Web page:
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Elixir Cross Referencer

Generic Mutex Subsystem

started by Ingo Molnar <>

  "Why on earth do we need a new mutex subsystem, and what's wrong
   with semaphores?"

firstly, there's nothing wrong with semaphores. But if the simpler
mutex semantics are sufficient for your code, then there are a couple
of advantages of mutexes:

 - 'struct mutex' is smaller on most architectures: E.g. on x86,
   'struct semaphore' is 20 bytes, 'struct mutex' is 16 bytes.
   A smaller structure size means less RAM footprint, and better
   CPU-cache utilization.

 - tighter code. On x86 i get the following .text sizes when
   switching all mutex-alike semaphores in the kernel to the mutex

        text    data     bss     dec     hex filename
     3280380  868188  396860 4545428  455b94 vmlinux-semaphore
     3255329  865296  396732 4517357  44eded vmlinux-mutex

   that's 25051 bytes of code saved, or a 0.76% win - off the hottest
   codepaths of the kernel. (The .data savings are 2892 bytes, or 0.33%)
   Smaller code means better icache footprint, which is one of the
   major optimization goals in the Linux kernel currently.

 - the mutex subsystem is slightly faster and has better scalability for
   contended workloads. On an 8-way x86 system, running a mutex-based
   kernel and testing creat+unlink+close (of separate, per-task files)
   in /tmp with 16 parallel tasks, the average number of ops/sec is:

    Semaphores:                        Mutexes:

    $ ./test-mutex V 16 10             $ ./test-mutex V 16 10
    8 CPUs, running 16 tasks.          8 CPUs, running 16 tasks.
    checking VFS performance.          checking VFS performance.
    avg loops/sec:      34713          avg loops/sec:      84153
    CPU utilization:    63%            CPU utilization:    22%

   i.e. in this workload, the mutex based kernel was 2.4 times faster
   than the semaphore based kernel, _and_ it also had 2.8 times less CPU
   utilization. (In terms of 'ops per CPU cycle', the semaphore kernel
   performed 551 ops/sec per 1% of CPU time used, while the mutex kernel
   performed 3825 ops/sec per 1% of CPU time used - it was 6.9 times
   more efficient.)

   the scalability difference is visible even on a 2-way P4 HT box:

    Semaphores:                        Mutexes:

    $ ./test-mutex V 16 10             $ ./test-mutex V 16 10
    4 CPUs, running 16 tasks.          8 CPUs, running 16 tasks.
    checking VFS performance.          checking VFS performance.
    avg loops/sec:      127659         avg loops/sec:      181082
    CPU utilization:    100%           CPU utilization:    34%

   (the straight performance advantage of mutexes is 41%, the per-cycle
    efficiency of mutexes is 4.1 times better.)

 - there are no fastpath tradeoffs, the mutex fastpath is just as tight
   as the semaphore fastpath. On x86, the locking fastpath is 2

    c0377ccb <mutex_lock>:
    c0377ccb:       f0 ff 08                lock decl (%eax)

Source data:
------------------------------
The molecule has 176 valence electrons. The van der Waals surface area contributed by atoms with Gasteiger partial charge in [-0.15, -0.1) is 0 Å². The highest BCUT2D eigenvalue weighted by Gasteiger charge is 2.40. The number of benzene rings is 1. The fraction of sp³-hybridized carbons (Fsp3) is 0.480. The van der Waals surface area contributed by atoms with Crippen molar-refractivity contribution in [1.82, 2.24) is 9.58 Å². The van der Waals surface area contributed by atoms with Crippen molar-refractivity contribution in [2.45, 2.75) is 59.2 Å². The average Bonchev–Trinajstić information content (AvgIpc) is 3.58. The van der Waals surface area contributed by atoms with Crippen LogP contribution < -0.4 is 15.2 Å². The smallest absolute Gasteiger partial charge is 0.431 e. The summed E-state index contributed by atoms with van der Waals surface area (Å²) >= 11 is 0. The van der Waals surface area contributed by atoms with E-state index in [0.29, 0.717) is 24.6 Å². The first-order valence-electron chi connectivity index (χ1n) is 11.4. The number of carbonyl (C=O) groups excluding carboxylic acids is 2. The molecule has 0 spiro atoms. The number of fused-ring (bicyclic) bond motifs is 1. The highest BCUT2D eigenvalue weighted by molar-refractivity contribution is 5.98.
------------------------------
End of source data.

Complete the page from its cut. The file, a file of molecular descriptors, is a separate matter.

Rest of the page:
c0377cce:       78 0e                   js     c0377cde <.text..lock.mutex>
    c0377cd0:       c3                      ret

   the unlocking fastpath is equally tight:

    c0377cd1 <mutex_unlock>:
    c0377cd1:       f0 ff 00                lock incl (%eax)
    c0377cd4:       7e 0f                   jle    c0377ce5 <.text..lock.mutex+0x7>
    c0377cd6:       c3                      ret

 - 'struct mutex' semantics are well-defined and are enforced if
   CONFIG_DEBUG_MUTEXES is turned on. Semaphores on the other hand have
   virtually no debugging code or instrumentation. The mutex subsystem
   checks and enforces the following rules:

   * - only one task can hold the mutex at a time
   * - only the owner can unlock the mutex
   * - multiple unlocks are not permitted
   * - recursive locking is not permitted
   * - a mutex object must be initialized via the API
   * - a mutex object must not be initialized via memset or copying
   * - task may not exit with mutex held
   * - memory areas where held locks reside must not be freed
   * - held mutexes must not be reinitialized
   * - mutexes may not be used in hardware or software interrupt
   *   contexts such as tasklets and timers

   furthermore, there are also convenience features in the debugging

   * - uses symbolic names of mutexes, whenever they are printed in debug output
   * - point-of-acquire tracking, symbolic lookup of function names
   * - list of all locks held in the system, printout of them
   * - owner tracking
   * - detects self-recursing locks and prints out all relevant info
   * - detects multi-task circular deadlocks and prints out all affected
   *   locks and tasks (and only those tasks)


The stricter mutex API means you cannot use mutexes the same way you
can use semaphores: e.g. they cannot be used from an interrupt context,
nor can they be unlocked from a different context that which acquired
it. [ I'm not aware of any other (e.g. performance) disadvantages from
using mutexes at the moment, please let me know if you find any. ]

Implementation of mutexes

'struct mutex' is the new mutex type, defined in include/linux/mutex.h and
implemented in kernel/locking/mutex.c. It is a counter-based mutex with a
spinlock and a wait-list. The counter has 3 states: 1 for "unlocked", 0 for
"locked" and negative numbers (usually -1) for "locked, potential waiters

the APIs of 'struct mutex' have been streamlined:



 void mutex_lock(struct mutex *lock);
 int  mutex_lock_interruptible(struct mutex *lock);
 int  mutex_trylock(struct mutex *lock);
 void mutex_unlock(struct mutex *lock);
 int  mutex_is_locked(struct mutex *lock);
 void mutex_lock_nested(struct mutex *lock, unsigned int subclass);
 int  mutex_lock_interruptible_nested(struct mutex *lock,
                                      unsigned int subclass);
 int atomic_dec_and_mutex_lock(atomic_t *cnt, struct mutex *lock);